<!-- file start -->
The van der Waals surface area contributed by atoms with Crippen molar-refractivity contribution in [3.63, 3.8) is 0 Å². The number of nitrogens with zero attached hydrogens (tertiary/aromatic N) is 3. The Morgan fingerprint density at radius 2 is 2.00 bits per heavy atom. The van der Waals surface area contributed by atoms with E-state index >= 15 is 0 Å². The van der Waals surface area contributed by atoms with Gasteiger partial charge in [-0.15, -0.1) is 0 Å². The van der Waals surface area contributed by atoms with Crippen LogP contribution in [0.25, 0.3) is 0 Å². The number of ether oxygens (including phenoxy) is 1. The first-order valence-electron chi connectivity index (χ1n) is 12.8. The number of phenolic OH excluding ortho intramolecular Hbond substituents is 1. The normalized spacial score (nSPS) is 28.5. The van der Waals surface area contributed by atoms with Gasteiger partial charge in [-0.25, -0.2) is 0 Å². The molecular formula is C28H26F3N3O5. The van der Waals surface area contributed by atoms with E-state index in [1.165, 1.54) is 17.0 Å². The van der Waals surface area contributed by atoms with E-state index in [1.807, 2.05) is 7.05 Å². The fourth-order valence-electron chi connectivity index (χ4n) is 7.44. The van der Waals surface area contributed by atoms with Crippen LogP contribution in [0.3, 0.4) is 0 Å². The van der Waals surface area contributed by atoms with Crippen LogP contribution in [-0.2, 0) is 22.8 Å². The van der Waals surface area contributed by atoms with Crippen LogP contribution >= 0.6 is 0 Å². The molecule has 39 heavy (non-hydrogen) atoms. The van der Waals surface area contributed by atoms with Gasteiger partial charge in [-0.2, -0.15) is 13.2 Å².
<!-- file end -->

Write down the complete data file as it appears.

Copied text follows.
The van der Waals surface area contributed by atoms with Crippen molar-refractivity contribution in [3.63, 3.8) is 0 Å². The number of nitrogens with zero attached hydrogens (tertiary/aromatic N) is 3. The Morgan fingerprint density at radius 2 is 2.00 bits per heavy atom. The van der Waals surface area contributed by atoms with E-state index >= 15 is 0 Å². The van der Waals surface area contributed by atoms with Gasteiger partial charge in [-0.15, -0.1) is 0 Å². The van der Waals surface area contributed by atoms with Crippen LogP contribution in [0.25, 0.3) is 0 Å². The number of ether oxygens (including phenoxy) is 1. The first-order valence-electron chi connectivity index (χ1n) is 12.8. The number of phenolic OH excluding ortho intramolecular Hbond substituents is 1. The normalized spacial score (nSPS) is 28.5. The van der Waals surface area contributed by atoms with Gasteiger partial charge in [-0.25, -0.2) is 0 Å². The molecular formula is C28H26F3N3O5. The van der Waals surface area contributed by atoms with E-state index in [1.165, 1.54) is 17.0 Å². The van der Waals surface area contributed by atoms with E-state index in [1.807, 2.05) is 7.05 Å². The fourth-order valence-electron chi connectivity index (χ4n) is 7.44. The van der Waals surface area contributed by atoms with Crippen LogP contribution in [0.3, 0.4) is 0 Å². The van der Waals surface area contributed by atoms with Crippen LogP contribution in [-0.2, 0) is 22.8 Å². The van der Waals surface area contributed by atoms with Crippen LogP contribution >= 0.6 is 0 Å². The molecule has 39 heavy (non-hydrogen) atoms. The van der Waals surface area contributed by atoms with Gasteiger partial charge in [-0.2, -0.15) is 13.2 Å².